The idea of a basic income equally paid out to all citizens of a polity is not a new one. It is proposed in Thomas More’s socio-political satire Utopia and the free provision of capital by the state — in this instance in the form of grain — dates at least as far back as the Cura Annonae in Ancient Rome. In the midst of the economic catastrophe that Covid-19 is inflicting, this centuries-old idea is enjoying something of a renaissance.
The Spanish government, led by the Socialist Party and supported by the more radical left Podemos Party, is actually in the process of implementing a basic income. Spain’s Deputy Prime Minister Pablo Iglesias, who hails from the radical part of the coalition, has suggested that the policy shall remain once the current crisis has ended.
In the UK, recent Labour leadership hopeful Rebecca Long-Bailey has outlined her support for a Universal Basic Income during the pandemic, and the newly-appointed Shadow Work and Pensions Secretary Jonathan Reynolds is a long-standing and vocal supporter.
In March 170 mostly Labour MPs and peers called for UBI’s introduction in an open letter to the Chancellor Rishi Sunak. On the 22nd April this went further as MPs from all the opposition parties — including John McDonnell, Ed Davey and Ian Blackford — signed a letter calling for a “recovery Universal Basic Income”.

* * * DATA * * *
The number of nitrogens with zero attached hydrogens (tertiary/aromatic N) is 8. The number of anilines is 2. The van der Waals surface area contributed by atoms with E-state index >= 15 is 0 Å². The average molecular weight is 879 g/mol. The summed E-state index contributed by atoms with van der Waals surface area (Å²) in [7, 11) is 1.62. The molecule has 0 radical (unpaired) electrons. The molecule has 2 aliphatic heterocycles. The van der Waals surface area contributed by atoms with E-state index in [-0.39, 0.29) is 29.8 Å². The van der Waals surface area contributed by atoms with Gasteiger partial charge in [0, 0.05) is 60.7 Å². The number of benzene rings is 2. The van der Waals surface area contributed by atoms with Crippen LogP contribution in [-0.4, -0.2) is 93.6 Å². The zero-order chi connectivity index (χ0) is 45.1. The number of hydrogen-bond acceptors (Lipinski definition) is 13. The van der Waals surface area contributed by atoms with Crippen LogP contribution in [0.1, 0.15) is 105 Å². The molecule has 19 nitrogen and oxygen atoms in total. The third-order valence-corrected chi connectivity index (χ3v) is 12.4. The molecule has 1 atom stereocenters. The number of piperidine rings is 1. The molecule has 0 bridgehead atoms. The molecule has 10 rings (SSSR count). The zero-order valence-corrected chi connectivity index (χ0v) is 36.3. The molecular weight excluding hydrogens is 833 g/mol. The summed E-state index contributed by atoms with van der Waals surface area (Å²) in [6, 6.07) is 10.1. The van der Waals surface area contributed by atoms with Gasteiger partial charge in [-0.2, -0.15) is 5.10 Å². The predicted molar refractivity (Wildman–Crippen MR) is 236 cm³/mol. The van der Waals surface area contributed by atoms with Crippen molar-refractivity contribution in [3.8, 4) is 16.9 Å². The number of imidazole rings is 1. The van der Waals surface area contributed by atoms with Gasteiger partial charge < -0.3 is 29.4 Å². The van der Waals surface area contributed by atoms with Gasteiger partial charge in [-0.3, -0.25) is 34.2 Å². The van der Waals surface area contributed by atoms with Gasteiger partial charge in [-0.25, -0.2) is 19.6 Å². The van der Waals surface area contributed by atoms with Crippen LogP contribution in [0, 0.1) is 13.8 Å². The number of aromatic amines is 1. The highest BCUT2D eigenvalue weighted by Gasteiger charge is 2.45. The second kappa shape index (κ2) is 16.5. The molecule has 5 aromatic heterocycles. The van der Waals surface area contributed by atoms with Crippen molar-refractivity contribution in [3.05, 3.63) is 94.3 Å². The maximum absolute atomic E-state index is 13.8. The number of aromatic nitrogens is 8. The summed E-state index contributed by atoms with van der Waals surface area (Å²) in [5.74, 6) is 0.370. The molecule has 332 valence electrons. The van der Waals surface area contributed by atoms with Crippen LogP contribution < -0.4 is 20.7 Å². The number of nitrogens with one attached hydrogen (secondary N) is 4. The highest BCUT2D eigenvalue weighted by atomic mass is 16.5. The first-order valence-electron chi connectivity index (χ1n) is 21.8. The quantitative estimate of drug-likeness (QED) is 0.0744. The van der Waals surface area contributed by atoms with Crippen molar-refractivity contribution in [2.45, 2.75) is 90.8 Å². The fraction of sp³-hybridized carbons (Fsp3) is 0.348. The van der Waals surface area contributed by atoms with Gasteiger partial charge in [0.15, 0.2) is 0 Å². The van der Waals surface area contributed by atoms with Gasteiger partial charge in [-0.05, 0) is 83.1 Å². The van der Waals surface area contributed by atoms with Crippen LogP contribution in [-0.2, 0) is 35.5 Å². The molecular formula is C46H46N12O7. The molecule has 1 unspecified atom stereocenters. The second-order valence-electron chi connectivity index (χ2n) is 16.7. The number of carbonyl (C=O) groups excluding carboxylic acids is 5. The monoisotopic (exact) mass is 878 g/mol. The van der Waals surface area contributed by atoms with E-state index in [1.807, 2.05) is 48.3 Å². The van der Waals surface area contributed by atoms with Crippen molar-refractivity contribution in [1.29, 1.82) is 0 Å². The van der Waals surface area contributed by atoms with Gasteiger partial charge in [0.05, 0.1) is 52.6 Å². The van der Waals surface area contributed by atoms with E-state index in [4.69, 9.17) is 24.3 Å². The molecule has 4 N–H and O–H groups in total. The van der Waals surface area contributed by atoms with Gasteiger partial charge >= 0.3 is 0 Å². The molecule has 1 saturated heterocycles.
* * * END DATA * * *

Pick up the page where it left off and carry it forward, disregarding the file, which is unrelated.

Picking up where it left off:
Support however is not drawn solely from left-wing and centre-left governments, parliamentarians and academics. Basic income, in the form of a negative income tax, was strongly advocated by Milton Friedman and Friedrich Hayek, the Godfathers of the monetarist and neoliberal reforms of the 1980s, and their support for basic income has endured on the libertarian right.
Prior to the pandemic the policy had however been most vociferously championed by Silicon Valley. The policy formed the backbone of tech entrepreneur Andrew Yang’s unsuccessful presidential campaign, and it has garnered public support from two of the industry’s biggest titans, Mark Zuckerberg and Elon Musk. Even Pope Francis in the wake of the pandemic has weighed in on the policy calling (on Easter Sunday no less) for a basic income to “ensure and concretely achieve the ideal, at once so human and so Christian, of no worker without rights”.
So how would UBI actually work and why is it proving so popular, across a wide spectrum, amidst this pandemic?
UBI is actually in many ways incredibly simple, a characteristic for which the policy has been lauded by supporters. Under UBI a sum of money is granted universally by the state that isn’t taxable and comes with no strings attached. It is unconditional, automatic, individual and non-withdrawable; it is a right of one’s citizenship. It is proving popular at present due to to welfare systems’ inability to adjust to the acute rise in unemployment that countries have endured.
In the UK, The Department for Work and Pensions states that 950,000 claims for Universal Credit were made in the two weeks following the 16 March — a time period in which the department would normally receive around 100,000 claims. This increased demand, added to Universal Credit’s six-week wait is wreaking havoc not only on an already pressured system, but also on a large number of people’s economic security. With the OBR predicting that unemployment will soar to over 10% in the coming months, the scale of this insecurity is only going to worsen.